If Lincoln had lived but been disabled, the situation might well have been even more chaotic, because in 1865 no provision existed for the Vice President or anyone else to take over as chief executive for an incapacitated president. At that time, the Constitution contained provisions for the transfer of such power only when a president died. Not until 1967 was the 25th Amendment passed, which speciﬁes the procedures by which the government deals with an incapacitated president.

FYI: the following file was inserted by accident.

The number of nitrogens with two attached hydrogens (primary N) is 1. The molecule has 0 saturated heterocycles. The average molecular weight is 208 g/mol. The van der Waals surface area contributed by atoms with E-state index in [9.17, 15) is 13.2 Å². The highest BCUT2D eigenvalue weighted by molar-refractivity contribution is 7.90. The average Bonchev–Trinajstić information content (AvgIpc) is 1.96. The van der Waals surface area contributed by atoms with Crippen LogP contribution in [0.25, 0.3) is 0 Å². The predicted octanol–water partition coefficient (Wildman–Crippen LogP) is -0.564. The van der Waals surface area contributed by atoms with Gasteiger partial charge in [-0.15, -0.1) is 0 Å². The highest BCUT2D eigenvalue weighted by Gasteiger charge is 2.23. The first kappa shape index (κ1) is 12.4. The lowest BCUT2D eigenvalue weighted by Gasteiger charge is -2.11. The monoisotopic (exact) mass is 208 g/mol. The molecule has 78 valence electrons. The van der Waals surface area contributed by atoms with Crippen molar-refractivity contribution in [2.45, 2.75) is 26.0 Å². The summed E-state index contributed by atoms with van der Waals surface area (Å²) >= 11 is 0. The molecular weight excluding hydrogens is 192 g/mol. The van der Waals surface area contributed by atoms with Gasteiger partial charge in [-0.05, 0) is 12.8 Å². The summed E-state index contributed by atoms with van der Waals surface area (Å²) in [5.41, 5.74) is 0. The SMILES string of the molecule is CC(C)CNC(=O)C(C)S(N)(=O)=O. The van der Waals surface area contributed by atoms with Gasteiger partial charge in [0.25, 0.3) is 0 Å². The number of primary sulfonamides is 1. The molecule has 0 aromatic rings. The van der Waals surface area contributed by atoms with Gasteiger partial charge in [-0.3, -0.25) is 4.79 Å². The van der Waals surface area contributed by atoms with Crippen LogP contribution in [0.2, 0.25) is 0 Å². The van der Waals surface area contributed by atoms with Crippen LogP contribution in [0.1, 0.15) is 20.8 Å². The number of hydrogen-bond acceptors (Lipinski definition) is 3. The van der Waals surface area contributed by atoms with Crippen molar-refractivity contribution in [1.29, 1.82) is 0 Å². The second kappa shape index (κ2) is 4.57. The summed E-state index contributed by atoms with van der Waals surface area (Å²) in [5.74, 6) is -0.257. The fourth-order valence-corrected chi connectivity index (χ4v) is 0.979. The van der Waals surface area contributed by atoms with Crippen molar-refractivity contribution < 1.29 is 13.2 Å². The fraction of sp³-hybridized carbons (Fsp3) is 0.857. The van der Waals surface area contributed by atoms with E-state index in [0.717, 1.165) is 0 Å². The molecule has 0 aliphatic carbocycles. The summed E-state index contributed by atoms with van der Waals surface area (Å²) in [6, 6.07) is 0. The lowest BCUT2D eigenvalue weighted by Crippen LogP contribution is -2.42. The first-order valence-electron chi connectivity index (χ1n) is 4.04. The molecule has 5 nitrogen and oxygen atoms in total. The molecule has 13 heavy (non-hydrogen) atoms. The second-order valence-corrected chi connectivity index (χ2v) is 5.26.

Given the extent of the damage to Lincoln’s brain caused by the bullet from Booth’s Derringer, one would be inclined to dismiss Dr. Scalea’s prediction regarding what his team might have accomplished as overly optimistic. However, the case of U.S. Representative Gabrielle (Gabby) Giffords seems to suggest otherwise. On January 27, 2011, she was shot in the head with a Glock semiautomatic pistol. A 9mm bullet entered the back of her head just to the left of the midline at almost exactly the same spot at which Booth’s bullet entered Lincoln’s head, and traveled the same path as Booth’s bullet before exiting through the front of her skull near her left eye socket. Giffords was treated according to a protocol similar to that outlined above, including removal of a portion of her skull to allow her brain to swell unimpeded, after which she participated in an intensive rehabilitation program. Now, a little over a year later, she can walk, she can speak in a halting manner, and she is apparently hopeful of one day returning to politics.